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Can Interdisciplinary Clinical DVD Simulations Transform Clinical Fieldwork Education for Paramedic, Occupational Therapy, Physiotherapy, and Nursing Students?

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Objective: The aim of this study was to examine the usefulness of DVD (digital video disc) simulations in a clinical teaching context, their impact on student learning, and their potential as a supplemental learning option for clinical placements/fieldwork education rotations that might assist in reducing the burden on the health care system. Methods: Eleven clinical DVD simulations were developed by Monash University academic staff from four academic departments: nursing, occupational therapy, paramedics, and physiotherapy. Undergraduate students (n = 394) from these health science groups viewed the DVD simulations. Student perceptions and attitudes about the clinical relevance of the DVD simulations were assessed on a 7-point Likert-type scale standardized questionnaire (7 indicating the highest satisfaction score). Qualitative data were also collected from three focus groups that involved 24 students, assessing if and how the DVD simulations influenced the clinical fieldwork education placement learning experiences of the students. Results: Overall, students' responses to the questionnaire indicated that they were satisfied with the DVD simulations with relation to attention (mean 4.25, SD 0.95), learning potential (mean 5.25, SD 1.16), clinical relevance to practice (mean 4.36, SD 0.60), and information-processing quality (mean 5.45, SD 0.23). Qualitative data supported the notions of interdisciplinary teamwork, clinical placements, clinical placement education, and DVD quality evaluation and feedback. Conclusion: Students viewed the simulations as being educationally, professionally, and clinically relevant. The cost benefit of using DVD simulations to replace or supplement components of clinical fieldwork education should be investigated further.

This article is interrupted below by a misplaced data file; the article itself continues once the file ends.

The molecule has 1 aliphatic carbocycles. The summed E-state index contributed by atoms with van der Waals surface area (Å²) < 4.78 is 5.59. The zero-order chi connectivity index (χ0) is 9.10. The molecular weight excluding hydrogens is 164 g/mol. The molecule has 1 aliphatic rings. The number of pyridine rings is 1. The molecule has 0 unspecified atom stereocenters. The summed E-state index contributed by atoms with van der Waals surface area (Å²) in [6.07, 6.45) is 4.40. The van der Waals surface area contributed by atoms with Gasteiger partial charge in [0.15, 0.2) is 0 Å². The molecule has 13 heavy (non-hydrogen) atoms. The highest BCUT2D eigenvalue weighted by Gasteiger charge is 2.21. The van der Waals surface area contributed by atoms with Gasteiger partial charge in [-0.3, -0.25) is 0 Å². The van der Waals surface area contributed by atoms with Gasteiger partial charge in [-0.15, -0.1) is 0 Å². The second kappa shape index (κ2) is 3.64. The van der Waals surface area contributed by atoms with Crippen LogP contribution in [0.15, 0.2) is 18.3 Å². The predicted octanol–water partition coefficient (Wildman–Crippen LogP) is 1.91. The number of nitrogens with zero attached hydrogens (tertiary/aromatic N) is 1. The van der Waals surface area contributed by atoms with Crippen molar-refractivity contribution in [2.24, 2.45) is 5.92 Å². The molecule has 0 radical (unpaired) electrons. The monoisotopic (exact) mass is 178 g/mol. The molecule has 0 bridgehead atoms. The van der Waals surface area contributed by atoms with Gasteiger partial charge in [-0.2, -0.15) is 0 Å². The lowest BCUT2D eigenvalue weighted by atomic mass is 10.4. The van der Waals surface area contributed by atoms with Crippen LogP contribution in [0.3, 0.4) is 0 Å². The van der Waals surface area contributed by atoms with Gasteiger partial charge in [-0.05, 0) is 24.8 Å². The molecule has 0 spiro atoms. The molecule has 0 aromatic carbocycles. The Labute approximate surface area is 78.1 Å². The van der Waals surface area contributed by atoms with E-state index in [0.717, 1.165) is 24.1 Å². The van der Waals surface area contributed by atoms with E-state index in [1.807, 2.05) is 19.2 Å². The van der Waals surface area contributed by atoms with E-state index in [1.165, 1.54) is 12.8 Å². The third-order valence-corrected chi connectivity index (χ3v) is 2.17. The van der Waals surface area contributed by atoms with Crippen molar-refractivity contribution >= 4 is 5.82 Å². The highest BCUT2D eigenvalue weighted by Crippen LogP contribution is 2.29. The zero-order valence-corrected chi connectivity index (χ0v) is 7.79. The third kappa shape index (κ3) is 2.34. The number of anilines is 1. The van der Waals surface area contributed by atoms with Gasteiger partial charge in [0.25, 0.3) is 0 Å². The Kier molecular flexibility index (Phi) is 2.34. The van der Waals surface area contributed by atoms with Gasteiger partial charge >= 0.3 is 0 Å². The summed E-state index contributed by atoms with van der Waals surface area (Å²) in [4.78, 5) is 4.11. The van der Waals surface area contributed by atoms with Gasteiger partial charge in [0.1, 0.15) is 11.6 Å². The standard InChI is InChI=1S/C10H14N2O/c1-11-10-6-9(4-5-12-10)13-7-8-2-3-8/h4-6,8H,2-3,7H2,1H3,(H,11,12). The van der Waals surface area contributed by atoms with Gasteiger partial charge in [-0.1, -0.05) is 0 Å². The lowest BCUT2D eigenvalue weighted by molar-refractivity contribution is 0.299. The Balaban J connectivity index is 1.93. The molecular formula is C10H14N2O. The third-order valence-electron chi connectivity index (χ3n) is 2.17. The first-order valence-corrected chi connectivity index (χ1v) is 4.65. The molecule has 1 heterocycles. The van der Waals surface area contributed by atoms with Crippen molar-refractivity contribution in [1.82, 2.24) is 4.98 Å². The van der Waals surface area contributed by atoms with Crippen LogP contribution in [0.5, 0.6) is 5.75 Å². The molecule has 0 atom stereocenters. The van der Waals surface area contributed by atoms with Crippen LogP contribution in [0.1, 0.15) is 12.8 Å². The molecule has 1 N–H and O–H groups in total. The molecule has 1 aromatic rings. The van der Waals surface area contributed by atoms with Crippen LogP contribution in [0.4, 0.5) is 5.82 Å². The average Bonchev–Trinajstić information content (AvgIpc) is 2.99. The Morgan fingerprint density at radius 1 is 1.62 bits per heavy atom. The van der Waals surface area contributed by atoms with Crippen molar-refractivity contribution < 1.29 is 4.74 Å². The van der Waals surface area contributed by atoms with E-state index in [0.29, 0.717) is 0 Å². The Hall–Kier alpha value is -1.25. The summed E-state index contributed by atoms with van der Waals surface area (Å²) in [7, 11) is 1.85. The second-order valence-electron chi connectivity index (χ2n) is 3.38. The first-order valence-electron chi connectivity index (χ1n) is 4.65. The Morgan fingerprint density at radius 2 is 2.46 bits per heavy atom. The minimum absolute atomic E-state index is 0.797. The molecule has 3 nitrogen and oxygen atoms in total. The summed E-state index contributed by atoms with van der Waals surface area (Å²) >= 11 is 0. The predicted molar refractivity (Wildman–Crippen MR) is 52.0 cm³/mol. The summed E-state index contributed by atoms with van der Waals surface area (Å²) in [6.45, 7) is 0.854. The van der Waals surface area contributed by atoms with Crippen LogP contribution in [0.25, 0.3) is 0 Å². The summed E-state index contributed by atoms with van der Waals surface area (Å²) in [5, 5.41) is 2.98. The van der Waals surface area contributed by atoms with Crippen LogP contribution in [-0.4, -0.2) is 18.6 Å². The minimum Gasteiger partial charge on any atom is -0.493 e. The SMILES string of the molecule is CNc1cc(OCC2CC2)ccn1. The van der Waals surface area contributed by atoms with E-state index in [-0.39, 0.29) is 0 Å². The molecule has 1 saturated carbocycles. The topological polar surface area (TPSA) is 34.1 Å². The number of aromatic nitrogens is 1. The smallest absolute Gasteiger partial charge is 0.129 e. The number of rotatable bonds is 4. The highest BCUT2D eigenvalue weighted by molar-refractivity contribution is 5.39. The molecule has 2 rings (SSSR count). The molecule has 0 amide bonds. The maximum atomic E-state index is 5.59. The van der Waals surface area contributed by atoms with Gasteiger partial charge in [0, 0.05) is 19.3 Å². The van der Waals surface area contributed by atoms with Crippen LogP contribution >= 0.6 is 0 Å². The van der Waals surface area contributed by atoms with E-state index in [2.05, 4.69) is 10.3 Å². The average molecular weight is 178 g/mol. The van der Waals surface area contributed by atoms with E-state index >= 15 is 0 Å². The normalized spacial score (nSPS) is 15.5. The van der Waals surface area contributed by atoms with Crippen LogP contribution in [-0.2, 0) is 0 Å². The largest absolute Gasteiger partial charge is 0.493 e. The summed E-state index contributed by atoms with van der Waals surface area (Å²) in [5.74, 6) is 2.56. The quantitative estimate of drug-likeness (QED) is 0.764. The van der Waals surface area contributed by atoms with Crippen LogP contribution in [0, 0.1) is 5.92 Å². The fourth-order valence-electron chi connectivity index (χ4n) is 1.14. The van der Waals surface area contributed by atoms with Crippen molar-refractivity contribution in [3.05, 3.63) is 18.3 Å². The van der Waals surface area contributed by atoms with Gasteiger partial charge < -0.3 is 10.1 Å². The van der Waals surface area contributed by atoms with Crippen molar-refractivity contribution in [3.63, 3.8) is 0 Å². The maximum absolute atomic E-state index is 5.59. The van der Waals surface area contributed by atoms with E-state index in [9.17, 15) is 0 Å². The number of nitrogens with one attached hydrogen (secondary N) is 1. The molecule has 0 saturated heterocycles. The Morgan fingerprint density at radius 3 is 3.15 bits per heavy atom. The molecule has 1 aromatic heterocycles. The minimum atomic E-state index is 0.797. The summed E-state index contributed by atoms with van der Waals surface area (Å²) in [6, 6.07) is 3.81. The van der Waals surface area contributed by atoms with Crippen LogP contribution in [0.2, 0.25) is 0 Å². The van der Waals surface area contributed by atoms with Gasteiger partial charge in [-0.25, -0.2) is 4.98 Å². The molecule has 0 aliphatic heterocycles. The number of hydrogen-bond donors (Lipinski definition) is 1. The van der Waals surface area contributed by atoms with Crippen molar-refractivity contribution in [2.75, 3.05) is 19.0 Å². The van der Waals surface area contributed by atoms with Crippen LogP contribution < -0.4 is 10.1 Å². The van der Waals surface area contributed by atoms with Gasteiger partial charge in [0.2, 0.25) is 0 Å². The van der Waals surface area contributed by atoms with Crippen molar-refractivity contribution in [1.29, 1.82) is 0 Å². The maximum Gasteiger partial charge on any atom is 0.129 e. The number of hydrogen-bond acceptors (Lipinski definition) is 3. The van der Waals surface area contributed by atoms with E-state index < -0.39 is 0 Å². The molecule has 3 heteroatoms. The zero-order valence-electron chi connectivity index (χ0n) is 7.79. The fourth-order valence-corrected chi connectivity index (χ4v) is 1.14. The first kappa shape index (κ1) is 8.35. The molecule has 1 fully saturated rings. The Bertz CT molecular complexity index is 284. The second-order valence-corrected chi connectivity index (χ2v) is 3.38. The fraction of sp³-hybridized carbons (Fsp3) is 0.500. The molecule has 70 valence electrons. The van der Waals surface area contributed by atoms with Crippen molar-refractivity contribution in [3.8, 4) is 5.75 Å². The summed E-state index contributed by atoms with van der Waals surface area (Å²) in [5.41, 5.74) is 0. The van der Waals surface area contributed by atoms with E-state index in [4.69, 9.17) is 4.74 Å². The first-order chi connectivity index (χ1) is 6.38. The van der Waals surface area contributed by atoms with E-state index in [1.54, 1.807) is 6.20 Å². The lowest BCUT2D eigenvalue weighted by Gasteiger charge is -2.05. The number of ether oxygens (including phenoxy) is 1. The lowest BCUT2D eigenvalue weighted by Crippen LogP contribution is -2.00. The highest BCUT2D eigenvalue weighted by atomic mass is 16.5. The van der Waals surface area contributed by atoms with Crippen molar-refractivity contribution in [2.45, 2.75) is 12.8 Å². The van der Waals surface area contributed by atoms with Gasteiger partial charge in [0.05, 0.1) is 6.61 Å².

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Document Type: Research Article

Publication date: 2010-03-01

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  • The Journal of Allied Health is the official publication of the Association of Schools of Allied Health Professions (ASAHP). The Journal is the only interdisciplinary allied health periodical, publishing scholarly works related to research and development, feature articles, research abstracts and book reviews. Readers of the Journal comprise allied health leaders, educators, faculty and students.
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